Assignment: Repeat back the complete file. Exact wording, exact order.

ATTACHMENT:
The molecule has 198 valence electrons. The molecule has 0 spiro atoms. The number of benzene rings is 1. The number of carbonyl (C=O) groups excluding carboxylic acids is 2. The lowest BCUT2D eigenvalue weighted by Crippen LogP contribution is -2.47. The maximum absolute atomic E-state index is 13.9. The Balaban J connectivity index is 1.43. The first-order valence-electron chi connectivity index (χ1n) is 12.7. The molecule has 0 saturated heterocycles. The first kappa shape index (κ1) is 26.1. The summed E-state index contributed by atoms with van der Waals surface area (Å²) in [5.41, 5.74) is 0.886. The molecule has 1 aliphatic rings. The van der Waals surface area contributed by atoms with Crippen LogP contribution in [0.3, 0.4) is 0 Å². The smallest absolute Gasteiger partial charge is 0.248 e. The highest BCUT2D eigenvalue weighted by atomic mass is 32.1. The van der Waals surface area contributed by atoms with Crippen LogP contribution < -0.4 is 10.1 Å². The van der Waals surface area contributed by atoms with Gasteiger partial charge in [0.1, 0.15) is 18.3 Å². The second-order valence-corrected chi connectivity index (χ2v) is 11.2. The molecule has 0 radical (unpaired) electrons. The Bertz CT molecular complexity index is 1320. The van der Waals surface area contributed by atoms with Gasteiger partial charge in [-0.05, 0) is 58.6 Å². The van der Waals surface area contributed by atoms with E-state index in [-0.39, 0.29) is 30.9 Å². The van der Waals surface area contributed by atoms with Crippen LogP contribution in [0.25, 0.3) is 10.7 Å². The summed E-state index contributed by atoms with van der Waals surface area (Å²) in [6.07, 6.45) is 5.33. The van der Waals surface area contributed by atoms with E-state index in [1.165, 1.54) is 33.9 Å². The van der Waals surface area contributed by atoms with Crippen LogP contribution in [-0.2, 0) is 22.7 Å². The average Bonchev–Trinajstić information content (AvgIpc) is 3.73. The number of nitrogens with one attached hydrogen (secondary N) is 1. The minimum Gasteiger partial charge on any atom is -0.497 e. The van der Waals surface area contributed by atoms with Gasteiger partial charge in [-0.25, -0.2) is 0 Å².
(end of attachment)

The molecule has 198 valence electrons. The molecule has 0 spiro atoms. The number of benzene rings is 1. The number of carbonyl (C=O) groups excluding carboxylic acids is 2. The lowest BCUT2D eigenvalue weighted by Crippen LogP contribution is -2.47. The maximum absolute atomic E-state index is 13.9. The Balaban J connectivity index is 1.43. The first-order valence-electron chi connectivity index (χ1n) is 12.7. The molecule has 0 saturated heterocycles. The first kappa shape index (κ1) is 26.1. The summed E-state index contributed by atoms with van der Waals surface area (Å²) in [5.41, 5.74) is 0.886. The molecule has 1 aliphatic rings. The van der Waals surface area contributed by atoms with Crippen LogP contribution in [0.3, 0.4) is 0 Å². The smallest absolute Gasteiger partial charge is 0.248 e. The highest BCUT2D eigenvalue weighted by atomic mass is 32.1. The van der Waals surface area contributed by atoms with Crippen LogP contribution < -0.4 is 10.1 Å². The van der Waals surface area contributed by atoms with Gasteiger partial charge in [0.1, 0.15) is 18.3 Å². The second-order valence-corrected chi connectivity index (χ2v) is 11.2. The molecule has 0 radical (unpaired) electrons. The Bertz CT molecular complexity index is 1320. The van der Waals surface area contributed by atoms with Gasteiger partial charge in [-0.05, 0) is 58.6 Å². The van der Waals surface area contributed by atoms with E-state index in [-0.39, 0.29) is 30.9 Å². The van der Waals surface area contributed by atoms with Crippen LogP contribution in [0.25, 0.3) is 10.7 Å². The summed E-state index contributed by atoms with van der Waals surface area (Å²) in [6.07, 6.45) is 5.33. The van der Waals surface area contributed by atoms with E-state index in [1.165, 1.54) is 33.9 Å². The van der Waals surface area contributed by atoms with Crippen LogP contribution in [-0.2, 0) is 22.7 Å². The average Bonchev–Trinajstić information content (AvgIpc) is 3.73. The number of nitrogens with one attached hydrogen (secondary N) is 1. The minimum Gasteiger partial charge on any atom is -0.497 e. The van der Waals surface area contributed by atoms with Gasteiger partial charge in [-0.25, -0.2) is 0 Å².